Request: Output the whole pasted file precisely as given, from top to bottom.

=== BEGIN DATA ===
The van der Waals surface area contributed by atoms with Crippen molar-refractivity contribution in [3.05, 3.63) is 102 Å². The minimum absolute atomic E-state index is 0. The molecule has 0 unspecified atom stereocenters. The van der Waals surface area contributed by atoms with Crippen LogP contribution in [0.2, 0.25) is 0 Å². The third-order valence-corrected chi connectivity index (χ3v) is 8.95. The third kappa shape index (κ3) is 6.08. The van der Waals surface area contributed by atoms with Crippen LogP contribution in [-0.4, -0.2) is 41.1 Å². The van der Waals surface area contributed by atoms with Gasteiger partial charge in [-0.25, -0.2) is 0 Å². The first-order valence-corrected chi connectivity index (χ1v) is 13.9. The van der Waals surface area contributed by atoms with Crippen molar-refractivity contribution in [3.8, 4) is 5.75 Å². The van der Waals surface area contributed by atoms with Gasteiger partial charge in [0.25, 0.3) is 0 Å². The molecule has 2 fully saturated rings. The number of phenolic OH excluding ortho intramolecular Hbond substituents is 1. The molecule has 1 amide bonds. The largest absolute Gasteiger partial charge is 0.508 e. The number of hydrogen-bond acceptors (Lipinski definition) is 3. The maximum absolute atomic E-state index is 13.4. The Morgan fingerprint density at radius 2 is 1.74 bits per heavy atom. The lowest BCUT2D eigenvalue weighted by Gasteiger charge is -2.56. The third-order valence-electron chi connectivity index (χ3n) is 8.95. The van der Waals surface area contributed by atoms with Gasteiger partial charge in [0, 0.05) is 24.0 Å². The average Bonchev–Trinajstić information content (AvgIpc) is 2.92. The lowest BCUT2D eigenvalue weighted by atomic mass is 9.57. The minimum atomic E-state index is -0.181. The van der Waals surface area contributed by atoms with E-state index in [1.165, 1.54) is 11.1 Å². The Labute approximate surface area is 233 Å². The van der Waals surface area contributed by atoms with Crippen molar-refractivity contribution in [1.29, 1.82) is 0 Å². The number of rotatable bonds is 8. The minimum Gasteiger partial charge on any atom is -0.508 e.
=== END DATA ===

The van der Waals surface area contributed by atoms with Crippen molar-refractivity contribution in [3.05, 3.63) is 102 Å². The minimum absolute atomic E-state index is 0. The molecule has 0 unspecified atom stereocenters. The van der Waals surface area contributed by atoms with Crippen LogP contribution in [0.2, 0.25) is 0 Å². The third-order valence-corrected chi connectivity index (χ3v) is 8.95. The third kappa shape index (κ3) is 6.08. The van der Waals surface area contributed by atoms with Crippen LogP contribution in [-0.4, -0.2) is 41.1 Å². The van der Waals surface area contributed by atoms with Gasteiger partial charge in [-0.25, -0.2) is 0 Å². The first-order valence-corrected chi connectivity index (χ1v) is 13.9. The van der Waals surface area contributed by atoms with Crippen molar-refractivity contribution in [3.8, 4) is 5.75 Å². The van der Waals surface area contributed by atoms with Gasteiger partial charge in [0.25, 0.3) is 0 Å². The molecule has 2 fully saturated rings. The number of phenolic OH excluding ortho intramolecular Hbond substituents is 1. The molecule has 1 amide bonds. The largest absolute Gasteiger partial charge is 0.508 e. The number of hydrogen-bond acceptors (Lipinski definition) is 3. The maximum absolute atomic E-state index is 13.4. The Morgan fingerprint density at radius 2 is 1.74 bits per heavy atom. The lowest BCUT2D eigenvalue weighted by Gasteiger charge is -2.56. The third-order valence-electron chi connectivity index (χ3n) is 8.95. The van der Waals surface area contributed by atoms with Gasteiger partial charge in [0, 0.05) is 24.0 Å². The average Bonchev–Trinajstić information content (AvgIpc) is 2.92. The lowest BCUT2D eigenvalue weighted by atomic mass is 9.57. The minimum atomic E-state index is -0.181. The van der Waals surface area contributed by atoms with E-state index in [1.165, 1.54) is 11.1 Å². The Labute approximate surface area is 233 Å². The van der Waals surface area contributed by atoms with Crippen molar-refractivity contribution in [1.29, 1.82) is 0 Å². The number of rotatable bonds is 8. The minimum Gasteiger partial charge on any atom is -0.508 e.